As far as pastors in Willow Grove go, I probably have the most unique foundation for the topic of gay marriage. Though I am straight, I have built relationships with people in the LGBT community that have put me in some unique situations. Once, I was abandoned by my friends at Woody’s, a Philadelphia gay bar, as their prank to get the gay patrons to hit on me. Apparently, gaydar was working well that day, or they saw my wedding ring, or I’m just not that attractive, because no one offered to buy me a drink.
It is with this background that I approach the issue of gay marriage that has been all over the news lately. In the month of May alone, North Carolina voted in favor of an amendment defining marriage as between one man and one woman, while the next day, President Obama took the opposite stance in an interview with ABC’s Robin Roberts. Locally, Rev. Cynthia Skripak preached in favor of the same-sex unions, while another Cynthia, Cynthia Nixon of “Sex in the City” fame, married her same-sex partner (an actress and show I am aware of only because I am in an opposite-sex union). Finally, in comics, gay character Northstar proposed to his boyfriend Kyle in “Astonishing X-Men #50”, validating the use of the word “Astonishing” to define these X-Men.
As someone who has wrestled with both sides of the gay marriage issue, I believe the following tension is at the heart of the diverse perspectives:
Human sexuality has both an objective side to it and a subjective side. Objectively, human sexuality has a reproductive function, and for this man is physically compatible with woman. Human sexuality also has a subjective side, involving attraction, and the subjective side does not always correlate with the objective side. As a straight person, my objective sexuality compliments my subjective sexuality; I am both reproductively designed for women and attracted to women. In the lesbian and gay community, the objective and subjective sides are in conflict; they are not attracted to the people with whom they can reproduce.
The question raised by this conflict is this:
Which takes precedence in marriage, our objective physical design or our subjective feelings of attraction?
Those who say our objective physical design takes precedence over our subjective attraction support heterosexual unions only. Those who say our subjective attractions takes precedence over our objective physical design support both heterosexual unions as well as same-sex unions.
This question is not an abstract one for many people. I have known two gay men who divorced their wives and left their biological children because of their lack of subjective attraction to their wives. One man was gay before marriage, while the other developed homosexual attraction after he had been married for several years. Both men described the conflict they felt in leaving their spouses, repeating “I love my wife and kids!” several times with tears in their eyes.
For Christians who hold to an objective, male-female centric view of sexuality, our changing culture puts us in a difficult situation. We want to be loving to members of the gay community, but our present culture tells us that if we don’t exalt subjective attraction above objective physical design, we are guilty of ‘hate’. This stereotype is reinforced in two ways; one, the Christians who do love the LGBT community then get intimidated out of interacting with them. When this disengagement occurs, the only Christians who do interact with the LGBT community are those who want to make it very clear that God takes great delight in sending gays to hell – thus reinforcing the ‘hate’ stereotype.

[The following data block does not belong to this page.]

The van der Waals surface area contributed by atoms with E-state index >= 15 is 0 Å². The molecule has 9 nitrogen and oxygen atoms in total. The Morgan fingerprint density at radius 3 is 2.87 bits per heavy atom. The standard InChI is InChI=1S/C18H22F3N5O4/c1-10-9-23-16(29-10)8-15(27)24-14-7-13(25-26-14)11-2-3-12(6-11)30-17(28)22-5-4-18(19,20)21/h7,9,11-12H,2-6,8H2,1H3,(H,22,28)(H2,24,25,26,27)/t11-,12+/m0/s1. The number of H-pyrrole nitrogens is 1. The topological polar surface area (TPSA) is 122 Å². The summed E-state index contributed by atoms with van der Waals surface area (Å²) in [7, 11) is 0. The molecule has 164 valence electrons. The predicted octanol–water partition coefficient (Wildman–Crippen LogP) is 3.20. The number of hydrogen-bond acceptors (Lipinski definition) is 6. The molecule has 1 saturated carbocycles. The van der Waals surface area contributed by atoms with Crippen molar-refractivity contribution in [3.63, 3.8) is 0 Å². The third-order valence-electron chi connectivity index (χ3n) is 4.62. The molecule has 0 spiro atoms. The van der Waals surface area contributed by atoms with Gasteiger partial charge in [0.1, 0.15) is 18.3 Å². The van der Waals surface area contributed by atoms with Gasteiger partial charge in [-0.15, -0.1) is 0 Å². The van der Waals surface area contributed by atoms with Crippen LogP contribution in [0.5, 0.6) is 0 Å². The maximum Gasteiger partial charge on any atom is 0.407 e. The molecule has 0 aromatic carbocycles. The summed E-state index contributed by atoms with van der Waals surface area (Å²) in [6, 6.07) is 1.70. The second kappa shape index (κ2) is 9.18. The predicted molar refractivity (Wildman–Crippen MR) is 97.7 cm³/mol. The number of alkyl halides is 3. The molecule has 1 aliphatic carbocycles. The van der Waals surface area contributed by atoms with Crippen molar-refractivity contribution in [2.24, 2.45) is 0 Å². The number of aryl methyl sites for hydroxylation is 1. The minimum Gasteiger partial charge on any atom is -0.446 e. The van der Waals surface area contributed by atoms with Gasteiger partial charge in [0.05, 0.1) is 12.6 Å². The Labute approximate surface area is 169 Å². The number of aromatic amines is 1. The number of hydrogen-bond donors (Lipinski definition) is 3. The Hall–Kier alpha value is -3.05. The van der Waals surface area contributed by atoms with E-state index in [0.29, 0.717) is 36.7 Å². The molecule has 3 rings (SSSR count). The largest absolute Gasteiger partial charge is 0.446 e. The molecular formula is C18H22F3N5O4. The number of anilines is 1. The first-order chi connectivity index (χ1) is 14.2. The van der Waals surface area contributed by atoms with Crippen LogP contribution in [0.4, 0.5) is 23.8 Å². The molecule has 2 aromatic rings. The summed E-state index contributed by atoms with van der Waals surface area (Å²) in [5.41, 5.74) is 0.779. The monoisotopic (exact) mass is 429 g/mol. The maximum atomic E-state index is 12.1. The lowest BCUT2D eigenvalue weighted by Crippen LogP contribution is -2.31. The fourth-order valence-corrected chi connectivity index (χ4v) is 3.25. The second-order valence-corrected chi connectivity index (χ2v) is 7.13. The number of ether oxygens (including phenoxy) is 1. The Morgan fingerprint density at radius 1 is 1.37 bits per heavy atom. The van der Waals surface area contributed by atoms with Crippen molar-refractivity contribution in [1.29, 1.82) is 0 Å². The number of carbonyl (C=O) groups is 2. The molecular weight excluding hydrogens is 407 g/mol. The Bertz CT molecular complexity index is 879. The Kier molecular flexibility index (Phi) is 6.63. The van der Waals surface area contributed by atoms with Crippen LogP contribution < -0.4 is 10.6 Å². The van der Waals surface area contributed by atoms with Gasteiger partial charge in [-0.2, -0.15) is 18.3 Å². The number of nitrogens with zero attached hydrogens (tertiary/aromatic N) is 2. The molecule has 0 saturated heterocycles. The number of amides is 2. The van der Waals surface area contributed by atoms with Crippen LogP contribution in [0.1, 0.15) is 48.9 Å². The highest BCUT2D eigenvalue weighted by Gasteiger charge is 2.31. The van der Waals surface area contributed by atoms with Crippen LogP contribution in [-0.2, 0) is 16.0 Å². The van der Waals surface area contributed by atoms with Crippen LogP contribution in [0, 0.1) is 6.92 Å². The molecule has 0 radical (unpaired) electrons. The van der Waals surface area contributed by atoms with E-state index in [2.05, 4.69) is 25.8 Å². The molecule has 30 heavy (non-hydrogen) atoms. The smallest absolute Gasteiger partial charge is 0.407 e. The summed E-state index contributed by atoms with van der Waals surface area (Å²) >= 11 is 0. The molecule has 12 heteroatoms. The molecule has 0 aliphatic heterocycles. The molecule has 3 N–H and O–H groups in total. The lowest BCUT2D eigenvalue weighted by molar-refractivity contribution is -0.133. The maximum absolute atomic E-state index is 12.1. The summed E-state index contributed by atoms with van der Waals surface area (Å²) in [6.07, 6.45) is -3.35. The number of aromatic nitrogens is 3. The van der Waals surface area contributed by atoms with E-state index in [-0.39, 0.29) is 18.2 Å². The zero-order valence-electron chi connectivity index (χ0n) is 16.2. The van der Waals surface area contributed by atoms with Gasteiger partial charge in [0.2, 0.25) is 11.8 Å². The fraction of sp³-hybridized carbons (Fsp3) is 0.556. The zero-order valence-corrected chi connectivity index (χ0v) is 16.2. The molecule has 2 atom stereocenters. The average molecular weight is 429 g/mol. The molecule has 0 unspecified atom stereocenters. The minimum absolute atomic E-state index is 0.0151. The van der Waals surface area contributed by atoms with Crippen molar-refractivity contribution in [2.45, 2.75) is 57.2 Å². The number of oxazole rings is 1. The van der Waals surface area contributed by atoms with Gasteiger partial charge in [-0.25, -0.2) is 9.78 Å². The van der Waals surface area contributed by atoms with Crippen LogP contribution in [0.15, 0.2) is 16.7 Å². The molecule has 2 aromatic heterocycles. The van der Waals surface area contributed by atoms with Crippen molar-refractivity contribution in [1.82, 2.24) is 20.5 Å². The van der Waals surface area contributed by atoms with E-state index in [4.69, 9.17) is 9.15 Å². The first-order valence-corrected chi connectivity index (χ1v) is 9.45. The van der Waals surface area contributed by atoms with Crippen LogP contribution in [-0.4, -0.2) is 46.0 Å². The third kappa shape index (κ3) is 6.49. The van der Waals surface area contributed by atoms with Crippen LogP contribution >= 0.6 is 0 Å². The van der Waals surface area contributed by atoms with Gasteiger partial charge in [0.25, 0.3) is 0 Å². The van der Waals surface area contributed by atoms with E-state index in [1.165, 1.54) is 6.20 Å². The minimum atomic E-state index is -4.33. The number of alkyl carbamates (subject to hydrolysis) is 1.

The reason Christianity holds to an objective-centric view of sexuality is because the Bible states that all humans, including the LGBT community, are created in the image of God and of immense objective worth. In other words, Scripture is opposed to gay marriage because it holds a very high view of gays. Let me explain:
The first thing Scripture shows us about the image of God is that it expresses itself objectively in our gender. It is objectively based on the physical design ‘male and female’, not the subjective attraction of ‘straight, gay, lesbian, bisexual, transgendered, etc.’.
Genesis 1:27 27 So God created man in his own image, in the image of God he created him; male and female he created them.
Second, because of the objective ‘male and female’ nature of our sexuality, reproduction plays a central role in how we are to live out the image of God.
Genesis 1:28 28 God blessed them and said to them, “Be fruitful and increase in number; fill the earth and subdue it.
Just as God, in the Creation account, fills the Creation with the sun, moon, stars, fish, birds, animals and man, so humanity is called to continue God’s work of filling the earth by being fruitful and increasing in number.
To reject the ‘be fruitful and multiply’ command would be disastrous. I once reviewed an aspiring
gay writer’s science fiction novel which took place in the futuristic, exclusively male city called Leathertown. When it came time for me to give the author my evaluation, I gently pointed
out that such a city raises many fascinating sociological questions that he could explore. For example, how does the city survive beyond one generation, when it would self-evidently have a birth rate of zero?
The author did not respond well to my evaluation.
To be continued in a later blog...